“Because it’s part of our appalling culture.”


“That’s right.”


“And so we can read instruction manuals for siege weapons,” chimed in another orcling.


“Correct, Krûka. Badly done! So, Grîk, are you going to read for us now?”


“Shan’t,” said Grîk and folded his arms.


“Then go into the goodie corner and colour in some flower pictures.”


“Oh, no, please, sir! I’ll do my reading.”


He took the book and began to sound out word after word. Soon the group had finished their reading lesson and were set to work on sums while the teacher attended to the older pupils. The girl who disliked tribal history chewed on her rat-tails while she pondered on problems like If seven orclings go out to fight and three get mauled by wargs, how many come home for their rat casserole?


Minutes later, the teacher’s voice thundered across the cave.




“I’m sorry, sir,” whispered a scraggy orcling.


 “You will write a hundred times: I MUST NOT SMILE AT OTHERS.”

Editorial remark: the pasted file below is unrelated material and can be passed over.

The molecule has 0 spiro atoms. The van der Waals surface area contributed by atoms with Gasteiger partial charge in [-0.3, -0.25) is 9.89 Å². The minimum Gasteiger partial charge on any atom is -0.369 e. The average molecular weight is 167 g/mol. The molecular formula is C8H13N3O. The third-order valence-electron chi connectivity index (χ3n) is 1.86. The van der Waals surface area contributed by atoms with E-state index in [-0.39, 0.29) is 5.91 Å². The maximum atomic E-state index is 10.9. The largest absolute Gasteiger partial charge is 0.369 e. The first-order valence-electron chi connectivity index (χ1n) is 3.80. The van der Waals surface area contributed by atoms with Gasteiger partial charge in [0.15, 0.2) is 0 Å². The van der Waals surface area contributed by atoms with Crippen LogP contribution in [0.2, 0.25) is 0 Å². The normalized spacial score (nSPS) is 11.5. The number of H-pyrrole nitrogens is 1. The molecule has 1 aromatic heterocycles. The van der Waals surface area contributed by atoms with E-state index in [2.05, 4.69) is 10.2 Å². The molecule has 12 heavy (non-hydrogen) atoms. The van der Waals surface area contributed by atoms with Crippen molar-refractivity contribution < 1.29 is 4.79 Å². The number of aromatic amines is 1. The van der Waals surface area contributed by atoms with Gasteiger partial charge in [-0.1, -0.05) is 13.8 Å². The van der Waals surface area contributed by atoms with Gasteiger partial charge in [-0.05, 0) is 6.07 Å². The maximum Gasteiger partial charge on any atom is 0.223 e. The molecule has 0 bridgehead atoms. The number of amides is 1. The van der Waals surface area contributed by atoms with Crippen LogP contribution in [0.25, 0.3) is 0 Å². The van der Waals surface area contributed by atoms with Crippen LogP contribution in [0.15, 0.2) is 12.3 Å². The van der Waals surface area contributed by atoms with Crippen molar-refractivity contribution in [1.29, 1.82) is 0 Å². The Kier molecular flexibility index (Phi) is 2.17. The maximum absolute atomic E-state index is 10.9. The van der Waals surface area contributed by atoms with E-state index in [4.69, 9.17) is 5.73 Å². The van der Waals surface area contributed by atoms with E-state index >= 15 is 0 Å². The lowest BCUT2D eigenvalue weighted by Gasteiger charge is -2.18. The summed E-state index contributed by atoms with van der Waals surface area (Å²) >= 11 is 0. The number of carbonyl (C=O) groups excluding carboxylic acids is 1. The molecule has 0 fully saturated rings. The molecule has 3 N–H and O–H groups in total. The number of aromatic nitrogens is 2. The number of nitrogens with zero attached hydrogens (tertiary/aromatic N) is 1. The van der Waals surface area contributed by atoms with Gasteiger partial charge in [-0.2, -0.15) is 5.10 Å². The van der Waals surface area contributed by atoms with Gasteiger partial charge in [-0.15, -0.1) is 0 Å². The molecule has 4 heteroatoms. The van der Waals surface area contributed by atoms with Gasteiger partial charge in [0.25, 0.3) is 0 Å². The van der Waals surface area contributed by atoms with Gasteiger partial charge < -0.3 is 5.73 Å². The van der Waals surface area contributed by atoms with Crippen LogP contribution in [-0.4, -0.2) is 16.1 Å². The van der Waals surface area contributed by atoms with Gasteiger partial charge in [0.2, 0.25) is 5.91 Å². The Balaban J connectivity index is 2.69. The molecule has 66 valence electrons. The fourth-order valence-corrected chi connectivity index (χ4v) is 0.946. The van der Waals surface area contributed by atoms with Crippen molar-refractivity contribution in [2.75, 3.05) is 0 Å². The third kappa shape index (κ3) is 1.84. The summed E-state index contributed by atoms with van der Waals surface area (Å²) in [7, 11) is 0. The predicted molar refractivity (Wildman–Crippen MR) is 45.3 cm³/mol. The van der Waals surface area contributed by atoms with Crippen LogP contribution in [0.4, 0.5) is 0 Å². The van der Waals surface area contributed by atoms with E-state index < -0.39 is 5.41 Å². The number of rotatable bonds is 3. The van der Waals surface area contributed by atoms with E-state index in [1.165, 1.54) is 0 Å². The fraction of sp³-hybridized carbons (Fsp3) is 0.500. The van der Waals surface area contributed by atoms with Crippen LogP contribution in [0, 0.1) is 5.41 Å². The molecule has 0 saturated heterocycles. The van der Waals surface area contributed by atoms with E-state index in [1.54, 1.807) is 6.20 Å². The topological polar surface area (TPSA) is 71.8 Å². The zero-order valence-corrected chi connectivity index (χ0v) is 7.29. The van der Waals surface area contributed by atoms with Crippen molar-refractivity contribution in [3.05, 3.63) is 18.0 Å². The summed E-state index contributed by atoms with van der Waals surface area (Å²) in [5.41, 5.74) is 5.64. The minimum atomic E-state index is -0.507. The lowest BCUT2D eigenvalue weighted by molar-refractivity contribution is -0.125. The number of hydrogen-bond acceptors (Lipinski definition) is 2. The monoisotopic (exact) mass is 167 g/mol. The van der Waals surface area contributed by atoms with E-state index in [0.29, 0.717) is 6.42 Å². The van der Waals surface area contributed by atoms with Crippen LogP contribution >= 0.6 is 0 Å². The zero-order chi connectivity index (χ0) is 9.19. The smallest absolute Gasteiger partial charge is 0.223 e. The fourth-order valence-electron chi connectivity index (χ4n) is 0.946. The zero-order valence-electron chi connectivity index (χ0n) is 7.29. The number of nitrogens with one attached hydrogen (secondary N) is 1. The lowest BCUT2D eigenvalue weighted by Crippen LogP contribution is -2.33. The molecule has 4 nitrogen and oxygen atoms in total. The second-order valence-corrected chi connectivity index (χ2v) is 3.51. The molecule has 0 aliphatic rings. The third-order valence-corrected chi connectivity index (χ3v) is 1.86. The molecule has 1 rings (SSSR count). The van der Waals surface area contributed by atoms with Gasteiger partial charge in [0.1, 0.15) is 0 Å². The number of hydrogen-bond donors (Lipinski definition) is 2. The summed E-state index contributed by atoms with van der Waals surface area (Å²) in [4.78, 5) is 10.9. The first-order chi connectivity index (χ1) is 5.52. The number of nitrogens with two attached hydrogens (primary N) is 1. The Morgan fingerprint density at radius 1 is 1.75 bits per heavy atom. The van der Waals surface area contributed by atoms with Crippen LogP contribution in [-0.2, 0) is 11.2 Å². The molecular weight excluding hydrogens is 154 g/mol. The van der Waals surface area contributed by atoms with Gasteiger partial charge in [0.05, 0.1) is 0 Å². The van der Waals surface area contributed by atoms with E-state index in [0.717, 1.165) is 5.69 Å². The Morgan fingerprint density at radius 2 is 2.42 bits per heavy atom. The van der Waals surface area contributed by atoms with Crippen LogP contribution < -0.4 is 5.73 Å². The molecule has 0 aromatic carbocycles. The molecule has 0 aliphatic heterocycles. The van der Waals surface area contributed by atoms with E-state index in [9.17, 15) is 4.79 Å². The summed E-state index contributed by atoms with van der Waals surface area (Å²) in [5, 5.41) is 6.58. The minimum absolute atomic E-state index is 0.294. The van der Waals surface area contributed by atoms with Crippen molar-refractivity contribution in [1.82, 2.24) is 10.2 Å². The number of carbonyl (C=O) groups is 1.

“Yes, sir.” Harak bent over his slate and began to scribble.


Mr Shragnatz turned his attention to the younger group again. He went from desk to desk marking their sums and slapped a couple of pupils round the ears for having completed them all correctly. Grîk, who had more mistakes than right answers, received a ladybird stamp in his jotter and promptly began to cry.


Unconcerned by his pupil’s misery, the teacher announced the beginning of the mallocution lesson. The orclings stood up, turned to the front of the class cave and chanted after him.


“You treacherous sloth!”


 “You treacherous sloth!”


“Foul, festering carcass!”


“Foul, festering carcass!”


 “You slimy, maggot-eaten piece of carrion!”


“You slimy, maggot-eaten piece of carrion!”


“Snooping, sneering, snatching sluggard!”


“Snooping, sneering, snatching sluggard!”


“Try that one again and make sure you give it a right hideous snarl.”


“Ssssnnnooping, ssssnnneering, ssssnnnatching sssluggard!” repeated the orclings. The teacher nodded and moved on to the next phrase. After another half hour spent on this edifying pursuit, he beckoned the orclings to sit down.


“That was atrocious! If you are bad orclings for the rest of the morning, you can practice disembowelling this afternoon at Black Time.”


A cheer arose from the class. Eagerly they opened their tribal history books, making sure to hiss and kick each other under the desks as much as possible. The teacher noted this with approval and began to speak about Ragzarg, the Great Goblin, whose folk were attacked by a group of brave and noble dwarves. The orclings wailed when they heard how Ragzarg was struck down by the sword Biter.